The decision was reached after protracted discussions held by the Security Cabinet overnight Thursday resulted in the assignment of responsibility for removing or keeping the detectors at the site to the police.
Nevertheless, it was not long before ambiguity arose as to who was actually responsible for the decision, with the police insisting that the green light was ultimately given by the political echelons which they said will decide if and when the detectors are removed.
Speaking in an interview with Ynet Friday morning, Police Spokeswoman Commander Merav Lapidot undermined the cabinet’s position that it had delegated total responsibility to the police.
“The cabinet decided that the metal detectors will stay at the entrances to the Temple Mount,” she said. “This is a cabinet decision and they approved the detectors.”
Jerusalem District Commander Police Chief Yoram Halevi also decided that other measures would be taken, such as sending thousands more police officers to guard the site in anticipation of the “day of rage” which has been declared by Arab leaders ahead of mass Friday prayers.
Other steps being taken Friday morning included the restriction of entry to the Old City and the Temple Mount to men aged 50 and above. Women of all ages will be permitted to enter as usual.
In a move apparently intended to whip up further hysteria at the compound and possibly instigate more violence, the Waqf announced Wednesday that all mosques in Jerusalem would be closed on Friday, thereby forcing thousands of Muslims from east Jerusalem to join the protests.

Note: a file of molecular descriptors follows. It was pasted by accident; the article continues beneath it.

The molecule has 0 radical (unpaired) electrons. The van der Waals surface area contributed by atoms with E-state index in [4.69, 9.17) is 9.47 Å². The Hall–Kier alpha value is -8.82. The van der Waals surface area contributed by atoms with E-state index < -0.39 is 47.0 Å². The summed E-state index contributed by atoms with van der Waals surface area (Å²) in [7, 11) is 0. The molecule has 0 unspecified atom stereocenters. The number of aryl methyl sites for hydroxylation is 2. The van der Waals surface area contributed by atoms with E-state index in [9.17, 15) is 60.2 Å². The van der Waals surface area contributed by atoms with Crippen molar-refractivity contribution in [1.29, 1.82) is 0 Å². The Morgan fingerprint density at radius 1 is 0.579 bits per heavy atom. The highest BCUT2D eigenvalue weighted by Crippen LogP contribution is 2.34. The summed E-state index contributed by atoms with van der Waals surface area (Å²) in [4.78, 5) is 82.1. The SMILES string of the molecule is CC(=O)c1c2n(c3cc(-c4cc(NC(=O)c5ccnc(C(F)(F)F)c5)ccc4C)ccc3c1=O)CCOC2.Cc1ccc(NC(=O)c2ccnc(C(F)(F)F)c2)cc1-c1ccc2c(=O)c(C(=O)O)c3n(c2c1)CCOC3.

But despite the expected influx of what will likely be inflamed worshippers, Halevi instructed his forces to respect the prayer goers.
“The Temple Mount, like every holy place, is open and guarded according to the status quo at the site. The police expects from leaders and public officials to denounce expressions and acts of incitement and violence. It also expects that they will show responsibility and act to calm the mood,” the police said.
“We will not allow anyone to violate the status quo and harm the sanctity of the holy sites, with access to them, freedom of worship and religion,” the police added.
The Security Cabinet’s discussions were held immediately upon Prime Minister Benjamin Netanyahu’s return from a state visit to Europe, during which a number of alternatives were considered to replace the detectors while maintaining security on the ground. Ultimately, it was decided “to authorize the police to make the decision."
Following the conclusion on the discussions, a statement read: “Israel is obligated to preserve the status quo on the Temple Mount and freedom of access to the holy sites. Israel is obligated to protect the safety of all worshippers and visitors on the Temple Mount.”
The statement then went on to justify giving the police the final say. It was, it said, “to protect free access to the holy sites, while at the same time maintaining security and public order.”
The heavy reinforcements are testamant to the fact that the police are taking no chances, particularly given the violent riots that have marked the past week outside the compound.
In the early hours of Friday morning, police stopped a bus in the Latrun area carrying Arab Israeli worshippers making their way to Al-Aqsa mosque and prevented them from entering Jerusalem.
More clashes broke out Thursday evening between hundreds of Muslim rioters and Israel Police forces at the Lions' Gate, with demonstrators hurling bottles of water and stones at policemen, prompting police to respond with stun grenades.
About ten demonstrators were lightly injured and treated as a result of the clash but the rioters stated their intention to remain at the site and wreak havoc until the metal detectors were removed.